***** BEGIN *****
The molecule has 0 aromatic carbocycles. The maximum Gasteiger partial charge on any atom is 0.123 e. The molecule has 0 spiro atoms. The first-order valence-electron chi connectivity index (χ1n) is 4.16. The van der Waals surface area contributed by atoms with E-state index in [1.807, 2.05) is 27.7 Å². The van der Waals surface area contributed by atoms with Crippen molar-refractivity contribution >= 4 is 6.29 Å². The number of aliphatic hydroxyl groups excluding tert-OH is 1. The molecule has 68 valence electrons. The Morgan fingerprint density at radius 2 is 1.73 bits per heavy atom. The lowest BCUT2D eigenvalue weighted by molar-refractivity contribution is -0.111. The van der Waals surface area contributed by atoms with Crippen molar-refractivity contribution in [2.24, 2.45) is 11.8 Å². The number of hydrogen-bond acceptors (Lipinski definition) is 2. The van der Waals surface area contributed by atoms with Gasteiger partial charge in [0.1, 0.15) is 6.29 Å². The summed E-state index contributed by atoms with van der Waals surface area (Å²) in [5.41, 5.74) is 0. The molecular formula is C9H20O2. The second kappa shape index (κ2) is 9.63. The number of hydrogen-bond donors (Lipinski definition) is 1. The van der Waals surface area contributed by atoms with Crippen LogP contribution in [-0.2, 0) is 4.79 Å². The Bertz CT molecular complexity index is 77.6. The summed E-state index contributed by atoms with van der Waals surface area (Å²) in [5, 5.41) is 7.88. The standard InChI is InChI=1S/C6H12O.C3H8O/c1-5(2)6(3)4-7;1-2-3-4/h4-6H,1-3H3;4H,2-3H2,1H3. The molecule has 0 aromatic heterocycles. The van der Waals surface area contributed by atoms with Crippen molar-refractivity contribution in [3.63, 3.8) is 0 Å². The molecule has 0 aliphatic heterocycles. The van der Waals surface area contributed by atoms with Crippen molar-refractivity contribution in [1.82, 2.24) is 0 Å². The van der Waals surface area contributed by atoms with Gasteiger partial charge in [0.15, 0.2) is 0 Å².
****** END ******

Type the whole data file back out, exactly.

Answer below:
The molecule has 0 aromatic carbocycles. The maximum Gasteiger partial charge on any atom is 0.123 e. The molecule has 0 spiro atoms. The first-order valence-electron chi connectivity index (χ1n) is 4.16. The van der Waals surface area contributed by atoms with E-state index in [1.807, 2.05) is 27.7 Å². The van der Waals surface area contributed by atoms with Crippen molar-refractivity contribution >= 4 is 6.29 Å². The number of aliphatic hydroxyl groups excluding tert-OH is 1. The molecule has 68 valence electrons. The Morgan fingerprint density at radius 2 is 1.73 bits per heavy atom. The lowest BCUT2D eigenvalue weighted by molar-refractivity contribution is -0.111. The van der Waals surface area contributed by atoms with Crippen molar-refractivity contribution in [2.24, 2.45) is 11.8 Å². The number of hydrogen-bond acceptors (Lipinski definition) is 2. The van der Waals surface area contributed by atoms with Gasteiger partial charge in [0.1, 0.15) is 6.29 Å². The summed E-state index contributed by atoms with van der Waals surface area (Å²) in [5.41, 5.74) is 0. The molecular formula is C9H20O2. The second kappa shape index (κ2) is 9.63. The number of hydrogen-bond donors (Lipinski definition) is 1. The van der Waals surface area contributed by atoms with Crippen LogP contribution in [-0.2, 0) is 4.79 Å². The Bertz CT molecular complexity index is 77.6. The summed E-state index contributed by atoms with van der Waals surface area (Å²) in [5, 5.41) is 7.88. The standard InChI is InChI=1S/C6H12O.C3H8O/c1-5(2)6(3)4-7;1-2-3-4/h4-6H,1-3H3;4H,2-3H2,1H3. The molecule has 0 aromatic heterocycles. The van der Waals surface area contributed by atoms with Crippen molar-refractivity contribution in [3.63, 3.8) is 0 Å². The molecule has 0 aliphatic heterocycles. The van der Waals surface area contributed by atoms with Crippen molar-refractivity contribution in [1.82, 2.24) is 0 Å². The van der Waals surface area contributed by atoms with Gasteiger partial charge in [0.15, 0.2) is 0 Å².